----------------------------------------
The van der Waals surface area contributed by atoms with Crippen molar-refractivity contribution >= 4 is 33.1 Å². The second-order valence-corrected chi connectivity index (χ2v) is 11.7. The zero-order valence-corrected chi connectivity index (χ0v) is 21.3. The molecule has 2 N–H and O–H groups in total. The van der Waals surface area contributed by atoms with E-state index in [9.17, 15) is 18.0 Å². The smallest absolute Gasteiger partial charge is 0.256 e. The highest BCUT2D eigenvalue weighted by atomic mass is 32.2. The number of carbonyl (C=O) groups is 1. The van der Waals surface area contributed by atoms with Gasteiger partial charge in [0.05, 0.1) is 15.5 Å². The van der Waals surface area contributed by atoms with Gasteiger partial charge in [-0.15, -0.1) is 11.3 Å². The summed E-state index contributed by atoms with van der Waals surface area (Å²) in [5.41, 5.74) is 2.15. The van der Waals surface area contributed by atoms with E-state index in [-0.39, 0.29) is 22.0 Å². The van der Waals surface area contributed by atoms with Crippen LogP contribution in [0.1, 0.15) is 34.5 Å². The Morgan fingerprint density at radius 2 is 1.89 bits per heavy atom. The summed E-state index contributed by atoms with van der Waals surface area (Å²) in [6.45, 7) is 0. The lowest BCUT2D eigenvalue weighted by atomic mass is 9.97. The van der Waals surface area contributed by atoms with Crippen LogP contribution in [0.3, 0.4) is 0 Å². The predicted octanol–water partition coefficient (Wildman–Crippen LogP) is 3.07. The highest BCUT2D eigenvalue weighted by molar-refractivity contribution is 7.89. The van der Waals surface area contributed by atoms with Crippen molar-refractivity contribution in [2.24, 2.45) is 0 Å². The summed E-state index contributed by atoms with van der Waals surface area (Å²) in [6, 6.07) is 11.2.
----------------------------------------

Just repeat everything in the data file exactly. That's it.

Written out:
The van der Waals surface area contributed by atoms with Crippen molar-refractivity contribution >= 4 is 33.1 Å². The second-order valence-corrected chi connectivity index (χ2v) is 11.7. The zero-order valence-corrected chi connectivity index (χ0v) is 21.3. The molecule has 2 N–H and O–H groups in total. The van der Waals surface area contributed by atoms with E-state index in [9.17, 15) is 18.0 Å². The smallest absolute Gasteiger partial charge is 0.256 e. The highest BCUT2D eigenvalue weighted by atomic mass is 32.2. The number of carbonyl (C=O) groups is 1. The van der Waals surface area contributed by atoms with Gasteiger partial charge in [0.05, 0.1) is 15.5 Å². The van der Waals surface area contributed by atoms with Gasteiger partial charge in [-0.15, -0.1) is 11.3 Å². The summed E-state index contributed by atoms with van der Waals surface area (Å²) in [5.41, 5.74) is 2.15. The van der Waals surface area contributed by atoms with E-state index in [-0.39, 0.29) is 22.0 Å². The van der Waals surface area contributed by atoms with Crippen LogP contribution in [0.1, 0.15) is 34.5 Å². The Morgan fingerprint density at radius 2 is 1.89 bits per heavy atom. The summed E-state index contributed by atoms with van der Waals surface area (Å²) in [6.45, 7) is 0. The lowest BCUT2D eigenvalue weighted by atomic mass is 9.97. The van der Waals surface area contributed by atoms with Crippen LogP contribution in [0.3, 0.4) is 0 Å². The predicted octanol–water partition coefficient (Wildman–Crippen LogP) is 3.07. The highest BCUT2D eigenvalue weighted by molar-refractivity contribution is 7.89. The van der Waals surface area contributed by atoms with Crippen molar-refractivity contribution in [2.24, 2.45) is 0 Å². The summed E-state index contributed by atoms with van der Waals surface area (Å²) in [6, 6.07) is 11.2.